2. THE STORY
What do all of these have in common: Alison Weir, Anne Perry, Ann Woodward, Laura Joh Rowland, Stephen Saylor, Elizabeth Peters, Mary Renault, the early Jean Auel, Philippa Gregory, James Melville and Diana Gabaldon? THE STORY. Amazing plot-driven, character-driven, conflict-driven, history-driven, stories.
The STORY is what draws me into historical fiction and the historical background is what keeps me there. IF the history is accurate (See my previous post) i.e. no anachronisms, or egregious errors. I was reading a book, which will remain nameless, that is beautifully written. However, there were a few details which were totally and completely inaccurate. It happened to be about Japan, 11th century, about which I know a bit, and the white teeth of one of the aristocrats was mentioned. The aristocrats at that time did not have white teeth. They blackened their teeth. I stopped reading.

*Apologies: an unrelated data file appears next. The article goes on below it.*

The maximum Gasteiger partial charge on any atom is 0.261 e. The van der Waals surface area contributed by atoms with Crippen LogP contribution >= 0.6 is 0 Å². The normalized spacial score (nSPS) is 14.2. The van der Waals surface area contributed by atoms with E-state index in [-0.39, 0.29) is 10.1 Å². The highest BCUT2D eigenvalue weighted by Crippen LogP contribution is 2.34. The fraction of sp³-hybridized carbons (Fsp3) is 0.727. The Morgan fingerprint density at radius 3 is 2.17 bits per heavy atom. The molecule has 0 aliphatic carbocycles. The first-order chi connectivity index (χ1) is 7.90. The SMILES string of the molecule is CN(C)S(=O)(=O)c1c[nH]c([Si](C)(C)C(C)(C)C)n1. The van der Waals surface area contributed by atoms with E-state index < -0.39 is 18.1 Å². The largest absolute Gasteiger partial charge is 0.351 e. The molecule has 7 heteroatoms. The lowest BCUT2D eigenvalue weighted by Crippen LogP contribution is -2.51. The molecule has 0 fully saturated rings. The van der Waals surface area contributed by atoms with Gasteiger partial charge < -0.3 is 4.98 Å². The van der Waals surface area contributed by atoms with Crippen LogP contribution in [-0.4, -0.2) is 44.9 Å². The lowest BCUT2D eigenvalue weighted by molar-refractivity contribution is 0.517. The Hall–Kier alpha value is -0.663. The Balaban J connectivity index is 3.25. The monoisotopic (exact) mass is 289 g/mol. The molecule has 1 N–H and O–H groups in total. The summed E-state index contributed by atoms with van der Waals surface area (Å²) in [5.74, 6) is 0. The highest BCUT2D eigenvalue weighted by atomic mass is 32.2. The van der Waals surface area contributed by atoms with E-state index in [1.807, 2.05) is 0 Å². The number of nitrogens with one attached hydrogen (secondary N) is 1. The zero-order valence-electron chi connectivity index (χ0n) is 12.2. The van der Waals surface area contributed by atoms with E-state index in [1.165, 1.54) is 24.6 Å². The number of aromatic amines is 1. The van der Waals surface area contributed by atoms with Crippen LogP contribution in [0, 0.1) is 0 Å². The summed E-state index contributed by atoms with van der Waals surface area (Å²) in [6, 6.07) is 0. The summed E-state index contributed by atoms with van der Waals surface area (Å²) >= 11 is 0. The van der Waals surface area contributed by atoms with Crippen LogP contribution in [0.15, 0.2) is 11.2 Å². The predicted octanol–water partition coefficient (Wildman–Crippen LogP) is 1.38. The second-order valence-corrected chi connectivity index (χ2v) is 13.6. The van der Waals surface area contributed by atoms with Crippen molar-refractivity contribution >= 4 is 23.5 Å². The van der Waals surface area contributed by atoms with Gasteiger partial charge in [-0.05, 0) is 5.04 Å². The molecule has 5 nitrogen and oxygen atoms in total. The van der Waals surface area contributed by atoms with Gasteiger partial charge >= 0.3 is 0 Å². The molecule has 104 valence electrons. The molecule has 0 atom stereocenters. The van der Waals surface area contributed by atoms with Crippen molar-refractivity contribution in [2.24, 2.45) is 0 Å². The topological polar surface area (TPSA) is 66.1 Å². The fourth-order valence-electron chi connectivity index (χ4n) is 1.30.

Speaking of knowledge and master’s degrees in history, I am doing the research for the sequel of Pillow Book of the Flower Samurai. Yes, people, I am earning my Masters in history. But I have no intention of inflicting it on my readers except, except as background for what I hope will be an even more interesting story and characters.
I had the fortunate experience of taking a workshop with John Pipkin (Woodsburner). One of the points he made was that historical fiction writers need to know that they are NOT exempt from writing a good story. There are so many excellent strategies out there for writing good stories, nay, an excellent story. I’ve given some of this list before: Larry Brooks, Donald Maass, Chris Vogler, James Scott Bell, Jeff Gerke, Dara Marks, Nancy Kress, Karl Iglesias, Holly Lisle, Robert McKee, and Margie Lawson. (These are NOT in any particular order, please note.)
I could go on and on, but won’t because some of you are readers and not writers. I personally love you. And I’ll bet most of my writing friends do, too. Thank you.
Stay tuned in a few weeks for #3 aspect of historical fiction.